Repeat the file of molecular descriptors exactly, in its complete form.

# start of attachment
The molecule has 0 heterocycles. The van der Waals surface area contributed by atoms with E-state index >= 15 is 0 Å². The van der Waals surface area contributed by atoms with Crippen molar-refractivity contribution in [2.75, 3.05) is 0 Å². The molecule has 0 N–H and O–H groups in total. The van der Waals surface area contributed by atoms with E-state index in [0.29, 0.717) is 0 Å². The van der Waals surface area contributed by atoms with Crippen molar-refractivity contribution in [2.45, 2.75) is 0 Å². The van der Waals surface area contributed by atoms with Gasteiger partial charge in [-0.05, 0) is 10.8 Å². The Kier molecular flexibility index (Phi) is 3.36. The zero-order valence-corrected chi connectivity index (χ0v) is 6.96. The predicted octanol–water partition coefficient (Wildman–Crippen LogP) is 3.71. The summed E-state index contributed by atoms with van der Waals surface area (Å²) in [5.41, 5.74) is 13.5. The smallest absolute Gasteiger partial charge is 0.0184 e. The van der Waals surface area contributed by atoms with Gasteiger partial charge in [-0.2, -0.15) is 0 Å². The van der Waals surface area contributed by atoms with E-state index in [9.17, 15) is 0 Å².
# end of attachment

The molecule has 0 heterocycles. The van der Waals surface area contributed by atoms with E-state index >= 15 is 0 Å². The van der Waals surface area contributed by atoms with Crippen molar-refractivity contribution in [2.75, 3.05) is 0 Å². The molecule has 0 N–H and O–H groups in total. The van der Waals surface area contributed by atoms with E-state index in [0.29, 0.717) is 0 Å². The van der Waals surface area contributed by atoms with Crippen molar-refractivity contribution in [2.45, 2.75) is 0 Å². The van der Waals surface area contributed by atoms with Gasteiger partial charge in [-0.05, 0) is 10.8 Å². The Kier molecular flexibility index (Phi) is 3.36. The zero-order valence-corrected chi connectivity index (χ0v) is 6.96. The predicted octanol–water partition coefficient (Wildman–Crippen LogP) is 3.71. The summed E-state index contributed by atoms with van der Waals surface area (Å²) in [5.41, 5.74) is 13.5. The smallest absolute Gasteiger partial charge is 0.0184 e. The van der Waals surface area contributed by atoms with Gasteiger partial charge in [-0.2, -0.15) is 0 Å². The van der Waals surface area contributed by atoms with E-state index in [9.17, 15) is 0 Å².